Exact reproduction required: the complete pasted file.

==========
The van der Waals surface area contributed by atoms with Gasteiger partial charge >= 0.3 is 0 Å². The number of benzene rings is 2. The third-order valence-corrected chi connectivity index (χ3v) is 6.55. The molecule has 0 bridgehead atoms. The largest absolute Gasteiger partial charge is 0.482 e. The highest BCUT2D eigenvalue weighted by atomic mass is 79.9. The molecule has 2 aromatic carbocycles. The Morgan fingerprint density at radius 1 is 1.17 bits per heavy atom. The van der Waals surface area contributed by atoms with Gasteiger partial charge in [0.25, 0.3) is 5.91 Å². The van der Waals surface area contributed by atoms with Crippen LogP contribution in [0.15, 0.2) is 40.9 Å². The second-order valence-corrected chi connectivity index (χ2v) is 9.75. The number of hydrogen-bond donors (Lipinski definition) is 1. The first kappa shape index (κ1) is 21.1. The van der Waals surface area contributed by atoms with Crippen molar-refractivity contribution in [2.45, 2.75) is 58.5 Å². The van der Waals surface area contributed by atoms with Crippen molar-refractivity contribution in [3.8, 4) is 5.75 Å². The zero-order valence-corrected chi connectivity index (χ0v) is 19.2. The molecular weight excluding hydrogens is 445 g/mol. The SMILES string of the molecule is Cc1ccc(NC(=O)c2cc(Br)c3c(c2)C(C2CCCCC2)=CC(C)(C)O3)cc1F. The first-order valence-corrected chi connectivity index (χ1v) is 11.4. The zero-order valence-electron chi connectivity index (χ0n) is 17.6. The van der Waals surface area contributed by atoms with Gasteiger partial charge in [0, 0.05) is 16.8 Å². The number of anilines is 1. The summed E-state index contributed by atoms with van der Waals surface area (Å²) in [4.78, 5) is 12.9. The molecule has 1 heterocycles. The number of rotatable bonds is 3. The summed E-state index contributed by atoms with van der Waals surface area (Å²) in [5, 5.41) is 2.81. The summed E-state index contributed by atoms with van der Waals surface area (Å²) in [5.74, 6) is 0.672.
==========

The van der Waals surface area contributed by atoms with Gasteiger partial charge >= 0.3 is 0 Å². The number of benzene rings is 2. The third-order valence-corrected chi connectivity index (χ3v) is 6.55. The molecule has 0 bridgehead atoms. The largest absolute Gasteiger partial charge is 0.482 e. The highest BCUT2D eigenvalue weighted by atomic mass is 79.9. The molecule has 2 aromatic carbocycles. The Morgan fingerprint density at radius 1 is 1.17 bits per heavy atom. The van der Waals surface area contributed by atoms with Gasteiger partial charge in [0.25, 0.3) is 5.91 Å². The van der Waals surface area contributed by atoms with Crippen LogP contribution in [0.15, 0.2) is 40.9 Å². The second-order valence-corrected chi connectivity index (χ2v) is 9.75. The number of hydrogen-bond donors (Lipinski definition) is 1. The first kappa shape index (κ1) is 21.1. The van der Waals surface area contributed by atoms with Crippen molar-refractivity contribution in [2.45, 2.75) is 58.5 Å². The van der Waals surface area contributed by atoms with Crippen molar-refractivity contribution in [3.8, 4) is 5.75 Å². The zero-order valence-corrected chi connectivity index (χ0v) is 19.2. The molecular weight excluding hydrogens is 445 g/mol. The SMILES string of the molecule is Cc1ccc(NC(=O)c2cc(Br)c3c(c2)C(C2CCCCC2)=CC(C)(C)O3)cc1F. The first-order valence-corrected chi connectivity index (χ1v) is 11.4. The zero-order valence-electron chi connectivity index (χ0n) is 17.6. The van der Waals surface area contributed by atoms with Gasteiger partial charge in [0, 0.05) is 16.8 Å². The number of anilines is 1. The summed E-state index contributed by atoms with van der Waals surface area (Å²) in [4.78, 5) is 12.9. The molecule has 1 heterocycles. The number of rotatable bonds is 3. The summed E-state index contributed by atoms with van der Waals surface area (Å²) in [5, 5.41) is 2.81. The summed E-state index contributed by atoms with van der Waals surface area (Å²) in [5.74, 6) is 0.672.